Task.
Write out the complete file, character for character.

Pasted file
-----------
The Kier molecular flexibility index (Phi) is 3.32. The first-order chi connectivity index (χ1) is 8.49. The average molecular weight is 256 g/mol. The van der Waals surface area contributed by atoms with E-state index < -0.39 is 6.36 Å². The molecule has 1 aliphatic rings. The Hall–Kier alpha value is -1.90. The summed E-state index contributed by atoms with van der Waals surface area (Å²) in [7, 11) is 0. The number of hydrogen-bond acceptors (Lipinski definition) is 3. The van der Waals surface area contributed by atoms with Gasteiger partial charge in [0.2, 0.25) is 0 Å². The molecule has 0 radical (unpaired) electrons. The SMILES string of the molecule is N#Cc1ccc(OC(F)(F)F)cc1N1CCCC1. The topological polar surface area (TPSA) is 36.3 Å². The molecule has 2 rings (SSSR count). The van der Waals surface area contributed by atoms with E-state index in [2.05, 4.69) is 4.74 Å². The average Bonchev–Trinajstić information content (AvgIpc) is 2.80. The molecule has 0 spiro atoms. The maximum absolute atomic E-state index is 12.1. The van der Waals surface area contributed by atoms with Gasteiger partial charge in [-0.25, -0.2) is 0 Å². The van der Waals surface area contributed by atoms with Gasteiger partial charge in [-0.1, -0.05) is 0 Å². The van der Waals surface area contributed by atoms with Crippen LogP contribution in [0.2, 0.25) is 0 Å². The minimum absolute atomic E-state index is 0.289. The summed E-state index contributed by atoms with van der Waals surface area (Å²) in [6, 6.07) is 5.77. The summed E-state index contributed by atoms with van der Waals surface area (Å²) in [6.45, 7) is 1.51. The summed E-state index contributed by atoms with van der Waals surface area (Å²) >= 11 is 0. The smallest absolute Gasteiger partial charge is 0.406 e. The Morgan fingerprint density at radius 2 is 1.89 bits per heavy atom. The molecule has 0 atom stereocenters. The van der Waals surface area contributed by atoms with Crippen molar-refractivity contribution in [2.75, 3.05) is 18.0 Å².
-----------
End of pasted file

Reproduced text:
The Kier molecular flexibility index (Phi) is 3.32. The first-order chi connectivity index (χ1) is 8.49. The average molecular weight is 256 g/mol. The van der Waals surface area contributed by atoms with E-state index < -0.39 is 6.36 Å². The molecule has 1 aliphatic rings. The Hall–Kier alpha value is -1.90. The summed E-state index contributed by atoms with van der Waals surface area (Å²) in [7, 11) is 0. The number of hydrogen-bond acceptors (Lipinski definition) is 3. The van der Waals surface area contributed by atoms with Gasteiger partial charge in [0.2, 0.25) is 0 Å². The molecule has 0 radical (unpaired) electrons. The SMILES string of the molecule is N#Cc1ccc(OC(F)(F)F)cc1N1CCCC1. The topological polar surface area (TPSA) is 36.3 Å². The molecule has 2 rings (SSSR count). The van der Waals surface area contributed by atoms with E-state index in [2.05, 4.69) is 4.74 Å². The average Bonchev–Trinajstić information content (AvgIpc) is 2.80. The molecule has 0 spiro atoms. The maximum absolute atomic E-state index is 12.1. The van der Waals surface area contributed by atoms with Gasteiger partial charge in [-0.25, -0.2) is 0 Å². The van der Waals surface area contributed by atoms with Gasteiger partial charge in [-0.1, -0.05) is 0 Å². The van der Waals surface area contributed by atoms with Crippen LogP contribution in [0.2, 0.25) is 0 Å². The minimum absolute atomic E-state index is 0.289. The summed E-state index contributed by atoms with van der Waals surface area (Å²) in [6, 6.07) is 5.77. The summed E-state index contributed by atoms with van der Waals surface area (Å²) in [6.45, 7) is 1.51. The summed E-state index contributed by atoms with van der Waals surface area (Å²) >= 11 is 0. The smallest absolute Gasteiger partial charge is 0.406 e. The Morgan fingerprint density at radius 2 is 1.89 bits per heavy atom. The molecule has 0 atom stereocenters. The van der Waals surface area contributed by atoms with Crippen molar-refractivity contribution in [2.75, 3.05) is 18.0 Å².